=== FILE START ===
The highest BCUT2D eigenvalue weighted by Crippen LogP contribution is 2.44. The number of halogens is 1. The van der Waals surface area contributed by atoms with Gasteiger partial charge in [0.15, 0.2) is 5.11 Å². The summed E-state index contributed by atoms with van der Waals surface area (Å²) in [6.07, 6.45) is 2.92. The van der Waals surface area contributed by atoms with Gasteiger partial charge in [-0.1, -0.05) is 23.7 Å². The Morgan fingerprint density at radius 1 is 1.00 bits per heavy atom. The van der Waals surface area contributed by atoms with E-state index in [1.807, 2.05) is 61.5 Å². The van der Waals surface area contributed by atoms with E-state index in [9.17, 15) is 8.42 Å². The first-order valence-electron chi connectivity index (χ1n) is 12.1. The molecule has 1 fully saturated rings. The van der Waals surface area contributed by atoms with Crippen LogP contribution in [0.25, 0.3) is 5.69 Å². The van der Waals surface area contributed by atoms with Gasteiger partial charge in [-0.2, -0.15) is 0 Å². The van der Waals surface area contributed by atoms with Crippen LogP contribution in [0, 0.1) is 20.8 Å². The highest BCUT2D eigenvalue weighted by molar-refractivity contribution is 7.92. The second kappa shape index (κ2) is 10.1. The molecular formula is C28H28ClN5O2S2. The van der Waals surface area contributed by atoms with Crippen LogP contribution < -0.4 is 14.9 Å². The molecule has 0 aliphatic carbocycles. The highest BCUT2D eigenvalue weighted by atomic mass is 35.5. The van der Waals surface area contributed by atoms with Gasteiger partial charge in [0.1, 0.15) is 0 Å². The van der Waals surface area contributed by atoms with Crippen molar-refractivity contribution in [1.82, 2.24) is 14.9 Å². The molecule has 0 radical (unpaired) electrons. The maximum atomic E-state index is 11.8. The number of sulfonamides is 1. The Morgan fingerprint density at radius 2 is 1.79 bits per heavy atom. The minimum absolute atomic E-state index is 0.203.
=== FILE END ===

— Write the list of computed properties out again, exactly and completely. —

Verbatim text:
The highest BCUT2D eigenvalue weighted by Crippen LogP contribution is 2.44. The number of halogens is 1. The van der Waals surface area contributed by atoms with Gasteiger partial charge in [0.15, 0.2) is 5.11 Å². The summed E-state index contributed by atoms with van der Waals surface area (Å²) in [6.07, 6.45) is 2.92. The van der Waals surface area contributed by atoms with Gasteiger partial charge in [-0.1, -0.05) is 23.7 Å². The Morgan fingerprint density at radius 1 is 1.00 bits per heavy atom. The van der Waals surface area contributed by atoms with E-state index in [1.807, 2.05) is 61.5 Å². The van der Waals surface area contributed by atoms with E-state index in [9.17, 15) is 8.42 Å². The first-order valence-electron chi connectivity index (χ1n) is 12.1. The molecule has 1 fully saturated rings. The van der Waals surface area contributed by atoms with Crippen LogP contribution in [0.25, 0.3) is 5.69 Å². The van der Waals surface area contributed by atoms with Gasteiger partial charge in [-0.2, -0.15) is 0 Å². The van der Waals surface area contributed by atoms with Crippen LogP contribution in [0, 0.1) is 20.8 Å². The highest BCUT2D eigenvalue weighted by molar-refractivity contribution is 7.92. The second kappa shape index (κ2) is 10.1. The molecular formula is C28H28ClN5O2S2. The van der Waals surface area contributed by atoms with Crippen LogP contribution < -0.4 is 14.9 Å². The molecule has 0 aliphatic carbocycles. The highest BCUT2D eigenvalue weighted by atomic mass is 35.5. The van der Waals surface area contributed by atoms with Gasteiger partial charge in [0.1, 0.15) is 0 Å². The van der Waals surface area contributed by atoms with Crippen molar-refractivity contribution in [1.82, 2.24) is 14.9 Å². The molecule has 0 radical (unpaired) electrons. The maximum atomic E-state index is 11.8. The number of sulfonamides is 1. The Morgan fingerprint density at radius 2 is 1.79 bits per heavy atom. The minimum absolute atomic E-state index is 0.203.